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# Re: a thermodynamics question

• From: Leigh Palmer <palmer@sfu.ca>
• Date: Thu, 23 Oct 1997 11:49:44 -0700

Here is a new (maybe trivial) question for all you thermodynamics buffs.
Our building just got the heat turned on. Unfortunately, due to recent
construction, none of the thermostats are working, so it's getting very
hot. My colleague in the next office can't open his window, so he is
cooling the room by running his air conditioner. Now the textbook air
conditioners remove "Qc" from indoors and exhaust "Qh" outdoors. Trouble
is the temperatures are Th = 50 and Tc = 80. What happens in this case?
Does the air conditioner generate electricity rather than consume it?

I don't believe Martha's question got answered. I'm letting questions
compost these days for several reasons. There are often multiple answers
to the questions and I would have nothing to contribute. There are often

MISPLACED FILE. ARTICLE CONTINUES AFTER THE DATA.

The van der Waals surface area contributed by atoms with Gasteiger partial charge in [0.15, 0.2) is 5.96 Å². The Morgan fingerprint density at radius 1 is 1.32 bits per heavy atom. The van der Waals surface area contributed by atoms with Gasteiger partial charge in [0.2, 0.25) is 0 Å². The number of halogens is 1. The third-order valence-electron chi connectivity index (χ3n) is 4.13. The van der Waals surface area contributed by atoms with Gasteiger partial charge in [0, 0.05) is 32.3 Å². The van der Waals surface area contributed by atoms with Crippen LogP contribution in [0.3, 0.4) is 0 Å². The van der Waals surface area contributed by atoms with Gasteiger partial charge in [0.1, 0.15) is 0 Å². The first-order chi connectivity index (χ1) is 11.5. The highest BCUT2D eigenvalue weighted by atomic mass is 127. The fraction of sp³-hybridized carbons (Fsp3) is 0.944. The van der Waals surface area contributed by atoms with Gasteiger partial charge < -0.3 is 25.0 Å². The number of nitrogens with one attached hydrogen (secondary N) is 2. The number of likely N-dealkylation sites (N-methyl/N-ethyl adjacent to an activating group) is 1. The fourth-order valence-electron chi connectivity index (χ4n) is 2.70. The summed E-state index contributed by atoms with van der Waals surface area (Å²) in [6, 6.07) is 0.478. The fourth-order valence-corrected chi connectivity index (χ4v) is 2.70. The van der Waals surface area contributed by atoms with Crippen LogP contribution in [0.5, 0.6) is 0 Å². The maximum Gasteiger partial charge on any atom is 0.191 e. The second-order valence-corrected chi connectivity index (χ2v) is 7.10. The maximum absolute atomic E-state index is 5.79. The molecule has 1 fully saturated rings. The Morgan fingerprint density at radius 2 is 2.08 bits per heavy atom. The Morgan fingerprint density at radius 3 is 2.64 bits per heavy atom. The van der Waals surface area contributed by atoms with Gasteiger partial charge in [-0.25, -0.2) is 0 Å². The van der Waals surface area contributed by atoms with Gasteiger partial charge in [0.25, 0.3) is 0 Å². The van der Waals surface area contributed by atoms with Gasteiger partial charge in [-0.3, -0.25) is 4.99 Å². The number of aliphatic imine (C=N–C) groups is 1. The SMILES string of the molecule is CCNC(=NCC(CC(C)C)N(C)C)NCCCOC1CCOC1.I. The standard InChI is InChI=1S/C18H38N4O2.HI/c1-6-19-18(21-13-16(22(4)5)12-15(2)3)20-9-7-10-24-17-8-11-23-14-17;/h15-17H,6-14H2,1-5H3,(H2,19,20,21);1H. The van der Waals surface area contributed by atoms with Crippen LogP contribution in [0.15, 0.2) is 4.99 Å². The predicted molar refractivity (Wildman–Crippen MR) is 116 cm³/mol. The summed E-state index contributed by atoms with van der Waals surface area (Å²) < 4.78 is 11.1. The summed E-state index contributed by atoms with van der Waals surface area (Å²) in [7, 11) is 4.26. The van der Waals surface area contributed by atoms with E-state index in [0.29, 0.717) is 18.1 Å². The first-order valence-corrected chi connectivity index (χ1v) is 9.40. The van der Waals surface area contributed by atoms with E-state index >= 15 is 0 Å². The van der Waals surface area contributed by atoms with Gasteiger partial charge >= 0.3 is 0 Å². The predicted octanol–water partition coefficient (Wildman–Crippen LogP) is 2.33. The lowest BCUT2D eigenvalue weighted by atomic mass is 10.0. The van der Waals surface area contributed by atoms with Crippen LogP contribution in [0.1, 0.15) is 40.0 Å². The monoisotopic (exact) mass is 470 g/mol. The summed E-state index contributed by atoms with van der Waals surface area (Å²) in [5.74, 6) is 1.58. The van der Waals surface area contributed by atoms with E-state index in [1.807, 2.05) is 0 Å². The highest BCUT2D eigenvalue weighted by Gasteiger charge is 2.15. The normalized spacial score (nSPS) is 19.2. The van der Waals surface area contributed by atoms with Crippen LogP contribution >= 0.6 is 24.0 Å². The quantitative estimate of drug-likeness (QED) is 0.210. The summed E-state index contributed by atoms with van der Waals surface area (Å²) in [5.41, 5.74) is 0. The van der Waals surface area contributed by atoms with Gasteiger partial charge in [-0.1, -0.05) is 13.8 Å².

multiple postings of questions (I saw a triple today, posted to three
lists). There are fewer than twenty-four hours in my waking day.

sentence is rhetorical, but the answer to it, of course, is "No". The
problem here arises from interpreting the term Th as the ambient
outdoor temperature; that is not what is meant. Th is the temperature
of the heat exchanger which is dissipating Qh convectively in the
outside air. To do so the air conditioner must always exhaust heat to
the atmosphere at a temperature higher than the outside ambient, and
always at a temperature higher than the inside ambient as well, since
Tc must be *below* the inside ambient temperature. The formulae which
employ qair temperatures as though they are the reservoir temperatures
do not take into account the considerable temperature differences that
must be maintained at the heat exchangers for them to operate at
sufficient capacity to perform their function. The formulae imply only
ideal limits to efficiency, coefficient of performance, etc. when the
ambient temperatures are used.

Leigh